Solidago rigida (Stiff Goldenrod)
|Also known as:|
|Habitat:||sun; dry fields, prairies, along roads|
|Bloom season:||August - September|
|Plant height:||1 to 5 feet|
|MN county distribution (click map to enlarge):|
|National distribution (click map to enlarge):|
Pick an image for a larger view. Most image enlargements are 50-100KB, though some may be larger. See the glossary for icon descriptions.
A flat-topped cluster 2 to 5 inches across of 3/8-inch yellow flowers, each with 6 to 13 short petals (ray flowers) and a yellow center with up to 35 disk flowers. The rays are sometimes broad with rounded tips, sometimes more narrow with pointed tips.
Leaves and stem:
There are both basal leaves, and leaves alternating up the stem. All leaves are a grayish green color, generally oval in shape, rough from short bristly hairs, and mostly toothless but may have a few rounded, shallow teeth. The basal leaves are up to 5½ inches long and 1½ inches wide and stand generally erect on long stalks.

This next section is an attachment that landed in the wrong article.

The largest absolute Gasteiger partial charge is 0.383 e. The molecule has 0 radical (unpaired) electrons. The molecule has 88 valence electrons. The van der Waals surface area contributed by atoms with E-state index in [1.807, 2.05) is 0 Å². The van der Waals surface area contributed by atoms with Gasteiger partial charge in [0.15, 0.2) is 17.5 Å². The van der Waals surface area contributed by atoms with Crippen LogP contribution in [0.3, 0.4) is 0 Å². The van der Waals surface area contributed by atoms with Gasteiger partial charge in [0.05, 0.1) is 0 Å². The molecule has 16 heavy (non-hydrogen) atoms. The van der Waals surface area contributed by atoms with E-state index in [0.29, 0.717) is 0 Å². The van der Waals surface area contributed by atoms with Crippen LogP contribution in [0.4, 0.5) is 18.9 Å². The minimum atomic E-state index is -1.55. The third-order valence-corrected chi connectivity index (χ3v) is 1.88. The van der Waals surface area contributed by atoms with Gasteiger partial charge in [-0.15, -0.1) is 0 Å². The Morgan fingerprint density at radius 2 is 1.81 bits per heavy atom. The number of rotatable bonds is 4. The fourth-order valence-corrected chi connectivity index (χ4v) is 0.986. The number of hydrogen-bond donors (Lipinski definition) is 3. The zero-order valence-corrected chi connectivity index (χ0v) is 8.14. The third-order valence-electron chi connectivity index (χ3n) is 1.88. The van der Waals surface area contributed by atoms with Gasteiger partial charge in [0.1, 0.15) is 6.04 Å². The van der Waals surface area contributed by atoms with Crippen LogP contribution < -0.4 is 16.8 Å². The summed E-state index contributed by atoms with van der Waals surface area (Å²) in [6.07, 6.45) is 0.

The alternating leaves are about 2 inches long, become progressively smaller as they go up the stem, may have wavy edges, are fairly stiff (hence the common name), tend to point upward, and clasp the stem. Stems are stout and rough from short bristly hairs.
Seed is softly angled, 2 to 2½ millimeters long, sometimes a bit hairy, with faint lines or ridges along its length and ripens from pale tan to brown. Much of the seed is eaten by insects before it ripens.
Stiff Goldenrod commonly goes by Latin name Oligoneuron rigidum but the accepted name in Minnesota is Solidago rigida. There are 3 recognized subspecies, 2 of which are found in Minnesota. Subsp. rigida is most common; subsp. humilis is shorter, only to about 2 feet tall, more densely hairy overall with more compact, more dome-shaped flower clusters.
Where to buy native seed and plants
Help support this site by buying seeds & plants from these vendors. Tell them we sent you!
Photos by K. Chayka taken in Ramsey, Chisago and McLeod counties. Photos courtesy Peter M. Dziuk taken in Anoka county.
Have you seen this plant in Minnesota, or have any other comments about it?